PHYC 140 Cuyamaca College Gravitational Acceleration and Spring Lab Report.

It is a physics lab report, it is pretty easy, i’ll send u the video of the professor explaining how to do the lab step by step then you will put in all the data into a website called stemplosion, I will be giving u info for that and then lastly you will write a lab report and I will show u a sample of a lab report so u know how to make one. It is due today at 11;59 so I hope it is possible to do
Simple Harmonic Lab Lecture
this is the video of the professor explaining the lab
PHYC 140 Cuyamaca College Gravitational Acceleration and Spring Lab Report

Saint Martin University Why Are Buses Late in Halifax Discussion

Saint Martin University Why Are Buses Late in Halifax Discussion.

this is for a social research course this will be two parts so first part:Discuss how an answer to the question raised in the application insight activity in slide #23 (How can we find a fulfilling career?) can be drawn deductively, and also inductively. [2 Marks]Discuss which one seems to be the most ideal approach “for you”, and explain why . (Please discuss whether you prefer “deductive approach” or “inductive approach”) [2 Marks]i will attach a pp file of the slide second part:Which type of data source (E.g., Primary data vs. Secondary data) was used in the experiment in the video, “Why are buses late in Halifax?” Explain your response by outlining the characteristics of the primary data and secondary data. (e.g., briefly define each) [2 Marks](Video Link: In the same video (“Why are buses late in Halifax?”, what methodology did they use to analyze the collected data? (Quantitative method vs. Qualitative method) And in what ways did they show their results from the data? Explain your response in detail. [2 Marks]answer each question under the question please use your own words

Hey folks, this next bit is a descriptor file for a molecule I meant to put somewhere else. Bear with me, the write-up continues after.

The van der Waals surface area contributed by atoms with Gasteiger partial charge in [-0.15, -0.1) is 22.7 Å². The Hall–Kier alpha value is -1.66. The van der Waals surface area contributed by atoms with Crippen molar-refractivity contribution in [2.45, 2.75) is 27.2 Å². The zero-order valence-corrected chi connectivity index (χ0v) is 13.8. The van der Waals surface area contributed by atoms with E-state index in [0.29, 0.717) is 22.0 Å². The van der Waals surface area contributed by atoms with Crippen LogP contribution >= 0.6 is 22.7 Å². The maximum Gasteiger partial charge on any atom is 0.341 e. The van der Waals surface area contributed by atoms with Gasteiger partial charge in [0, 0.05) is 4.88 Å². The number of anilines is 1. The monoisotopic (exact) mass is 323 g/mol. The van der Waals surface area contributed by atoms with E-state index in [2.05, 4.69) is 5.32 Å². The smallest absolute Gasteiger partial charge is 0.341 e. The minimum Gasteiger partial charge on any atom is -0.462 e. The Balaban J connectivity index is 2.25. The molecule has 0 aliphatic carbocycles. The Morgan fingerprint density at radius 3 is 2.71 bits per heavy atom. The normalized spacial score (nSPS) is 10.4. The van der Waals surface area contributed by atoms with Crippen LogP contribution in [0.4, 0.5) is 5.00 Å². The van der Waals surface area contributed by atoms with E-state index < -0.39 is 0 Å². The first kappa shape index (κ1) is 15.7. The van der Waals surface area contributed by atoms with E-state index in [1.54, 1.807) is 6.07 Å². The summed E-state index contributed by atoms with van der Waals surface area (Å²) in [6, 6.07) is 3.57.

Saint Martin University Why Are Buses Late in Halifax Discussion

HSA 4922 RC Healthcare Management Ethics & Professional Responsibility Capstone

essay writer HSA 4922 RC Healthcare Management Ethics & Professional Responsibility Capstone.